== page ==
×

Bridgewater's Dalio calls for 'systemic checks' on mainstream media

Fake or distorted news is an "epidemic" affecting the news media, Bridgewater Associates Chairman and Chief Investment Officer Ray Dalio said Tuesday following a report that was critical of his firm.

While fake news is being recognized as a problem, there are no talks on how to fix problems of trustworthiness with the mainstream media, the hedge fund executive asserted in a LinkedIn post. More importantly, the issue is not limited to smaller news outlets but includes papers of record, he added.

"The failure to rectify this problem is due to there not being any systemic checks on the news media's quality," he said. "The news media is unique in being the only industry that operates without quality controls or checks on its power. It has so much unchecked power that even the most powerful people and companies are afraid to speak out against it for fear of recrimination. In fact, I presume that I will be widely attacked in the media for what I am saying here."

Dalio didn't take all journalists to task but instead cited negative trends in the industry overall. In pointing out the inadequacies he perceives in the media, Dalio cited two reports delivered by those same media.

He mentioned an Associated Press report on declining American trust in the media, as well as comments from The Washington Post's executive editor on the fake news problem. Dalio said that misinformation prevents the public from comprehending the truth, "which will threaten our society's well-being."

He specifically called out The Wall Street Journal and The New York Times as outlets where "sensationalism and commercialism have superseded accuracy and journalistic integrity as primary objectives." Media organizations need to find ways to regulate the quality of their content, similar to the way the Motion Picture Association of America rates its movies, he said.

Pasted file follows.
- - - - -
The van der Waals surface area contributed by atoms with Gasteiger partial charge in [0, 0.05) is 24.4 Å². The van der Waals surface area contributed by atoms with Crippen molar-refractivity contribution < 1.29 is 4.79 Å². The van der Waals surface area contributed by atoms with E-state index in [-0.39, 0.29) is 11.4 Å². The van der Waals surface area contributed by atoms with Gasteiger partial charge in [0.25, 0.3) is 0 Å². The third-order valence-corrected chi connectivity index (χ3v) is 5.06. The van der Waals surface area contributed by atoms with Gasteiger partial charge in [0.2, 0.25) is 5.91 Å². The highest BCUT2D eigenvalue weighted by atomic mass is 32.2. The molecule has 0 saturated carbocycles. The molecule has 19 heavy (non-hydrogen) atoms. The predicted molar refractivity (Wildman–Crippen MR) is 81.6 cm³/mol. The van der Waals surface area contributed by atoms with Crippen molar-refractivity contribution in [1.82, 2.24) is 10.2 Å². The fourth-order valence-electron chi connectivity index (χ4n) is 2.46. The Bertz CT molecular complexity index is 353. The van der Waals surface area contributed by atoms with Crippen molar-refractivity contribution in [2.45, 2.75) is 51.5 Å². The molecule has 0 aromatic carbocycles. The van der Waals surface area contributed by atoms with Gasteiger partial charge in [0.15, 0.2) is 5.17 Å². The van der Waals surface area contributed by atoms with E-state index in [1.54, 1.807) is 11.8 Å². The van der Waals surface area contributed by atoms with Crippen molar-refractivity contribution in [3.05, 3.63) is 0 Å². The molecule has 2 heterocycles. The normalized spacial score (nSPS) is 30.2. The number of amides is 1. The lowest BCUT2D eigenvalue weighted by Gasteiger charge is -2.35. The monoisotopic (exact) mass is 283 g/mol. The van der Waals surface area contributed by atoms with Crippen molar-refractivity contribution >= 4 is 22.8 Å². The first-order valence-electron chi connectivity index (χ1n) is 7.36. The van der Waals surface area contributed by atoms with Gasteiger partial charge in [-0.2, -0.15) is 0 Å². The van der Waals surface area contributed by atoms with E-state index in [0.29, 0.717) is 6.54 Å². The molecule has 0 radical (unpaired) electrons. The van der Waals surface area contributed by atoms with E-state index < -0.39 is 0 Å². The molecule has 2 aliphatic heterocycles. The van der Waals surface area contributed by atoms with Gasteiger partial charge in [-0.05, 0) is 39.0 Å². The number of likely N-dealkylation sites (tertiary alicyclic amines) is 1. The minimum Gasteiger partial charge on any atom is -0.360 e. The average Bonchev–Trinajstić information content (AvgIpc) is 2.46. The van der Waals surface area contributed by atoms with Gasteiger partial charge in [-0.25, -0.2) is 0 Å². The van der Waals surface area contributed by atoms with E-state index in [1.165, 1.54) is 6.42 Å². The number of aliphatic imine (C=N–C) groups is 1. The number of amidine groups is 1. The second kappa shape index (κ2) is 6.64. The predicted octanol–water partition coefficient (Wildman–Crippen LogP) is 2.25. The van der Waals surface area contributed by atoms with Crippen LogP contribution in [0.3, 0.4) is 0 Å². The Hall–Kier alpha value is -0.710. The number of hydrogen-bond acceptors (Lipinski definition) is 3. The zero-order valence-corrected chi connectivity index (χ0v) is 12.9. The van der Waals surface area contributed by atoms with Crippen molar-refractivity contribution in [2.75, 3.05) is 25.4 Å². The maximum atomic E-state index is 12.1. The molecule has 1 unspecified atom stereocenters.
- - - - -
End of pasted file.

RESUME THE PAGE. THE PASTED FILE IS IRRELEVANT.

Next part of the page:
The LinkedIn post was in part a response to a December 2016 Wall Street Journal article that claimed the Bridgewater executive was working on a "secret project" that would automate management at the firm. The article was critical of the company's work culture.

Bridgewater refuted many of the assertions in the Wall Street Journal article, explained its decision-making, and presented its own sources to back up its reasoning, Dalio claimed in his post. The reporters did not reach out to the people it suggested and went ahead with publishing "distorted" facts about the company, he said.

"The Wall Street Journal stands by its strong reporting about Bridgewater Associates," said Steve Severinghaus, director of communications at Dow Jones. "We have reviewed the efforts undertaken for this article and are confident that the same high journalistic standards that have served the publication and its readers well for more than 125 years were fully applied in this instance."

The Wall Street Journal article was not the first time the hedge fund has been criticized for the way it treats employees. The New York Times published an expose in July 2016, pointing out an employee's complaint with the Connecticut Commission on Human Rights and Opportunities, seven former employees' allegations and a filing with the National Labor Relations Board.

Bridgewater responded to the Times story at the time by calling it a "distortion of reality," adding that the company allows its workers to speak up when there are issues.